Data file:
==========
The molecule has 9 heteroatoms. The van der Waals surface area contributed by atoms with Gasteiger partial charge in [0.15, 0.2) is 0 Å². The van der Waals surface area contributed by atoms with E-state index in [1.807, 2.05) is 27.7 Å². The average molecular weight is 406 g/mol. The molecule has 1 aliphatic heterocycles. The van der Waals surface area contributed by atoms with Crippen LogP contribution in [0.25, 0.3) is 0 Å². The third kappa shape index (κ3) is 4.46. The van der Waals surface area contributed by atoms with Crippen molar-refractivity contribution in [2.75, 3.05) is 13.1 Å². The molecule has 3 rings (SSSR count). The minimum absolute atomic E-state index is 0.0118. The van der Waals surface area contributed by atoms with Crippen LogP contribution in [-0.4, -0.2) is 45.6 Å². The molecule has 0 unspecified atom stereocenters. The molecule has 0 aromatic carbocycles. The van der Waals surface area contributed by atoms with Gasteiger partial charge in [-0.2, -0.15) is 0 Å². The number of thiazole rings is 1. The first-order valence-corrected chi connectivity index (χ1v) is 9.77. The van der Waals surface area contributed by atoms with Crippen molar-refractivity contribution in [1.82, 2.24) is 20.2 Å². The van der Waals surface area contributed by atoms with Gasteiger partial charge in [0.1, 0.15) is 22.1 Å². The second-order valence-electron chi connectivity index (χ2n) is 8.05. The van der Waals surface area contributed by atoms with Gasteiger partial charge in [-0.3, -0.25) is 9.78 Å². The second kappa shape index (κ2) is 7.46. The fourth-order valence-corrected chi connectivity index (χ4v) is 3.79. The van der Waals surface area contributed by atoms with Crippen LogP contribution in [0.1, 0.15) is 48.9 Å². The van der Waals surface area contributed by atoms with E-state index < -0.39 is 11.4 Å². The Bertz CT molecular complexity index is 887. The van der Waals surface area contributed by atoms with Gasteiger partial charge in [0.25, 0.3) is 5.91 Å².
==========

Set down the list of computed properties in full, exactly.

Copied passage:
The molecule has 9 heteroatoms. The van der Waals surface area contributed by atoms with Gasteiger partial charge in [0.15, 0.2) is 0 Å². The van der Waals surface area contributed by atoms with E-state index in [1.807, 2.05) is 27.7 Å². The average molecular weight is 406 g/mol. The molecule has 1 aliphatic heterocycles. The van der Waals surface area contributed by atoms with Crippen LogP contribution in [0.25, 0.3) is 0 Å². The third kappa shape index (κ3) is 4.46. The van der Waals surface area contributed by atoms with Crippen molar-refractivity contribution in [2.75, 3.05) is 13.1 Å². The molecule has 3 rings (SSSR count). The minimum absolute atomic E-state index is 0.0118. The van der Waals surface area contributed by atoms with Crippen LogP contribution in [-0.4, -0.2) is 45.6 Å². The molecule has 0 unspecified atom stereocenters. The molecule has 0 aromatic carbocycles. The van der Waals surface area contributed by atoms with Gasteiger partial charge in [-0.2, -0.15) is 0 Å². The number of thiazole rings is 1. The first-order valence-corrected chi connectivity index (χ1v) is 9.77. The van der Waals surface area contributed by atoms with Crippen molar-refractivity contribution in [1.82, 2.24) is 20.2 Å². The van der Waals surface area contributed by atoms with Gasteiger partial charge in [0.1, 0.15) is 22.1 Å². The second-order valence-electron chi connectivity index (χ2n) is 8.05. The van der Waals surface area contributed by atoms with Gasteiger partial charge in [-0.3, -0.25) is 9.78 Å². The second kappa shape index (κ2) is 7.46. The fourth-order valence-corrected chi connectivity index (χ4v) is 3.79. The van der Waals surface area contributed by atoms with Crippen LogP contribution in [0.1, 0.15) is 48.9 Å². The van der Waals surface area contributed by atoms with E-state index < -0.39 is 11.4 Å². The Bertz CT molecular complexity index is 887. The van der Waals surface area contributed by atoms with Gasteiger partial charge in [0.25, 0.3) is 5.91 Å².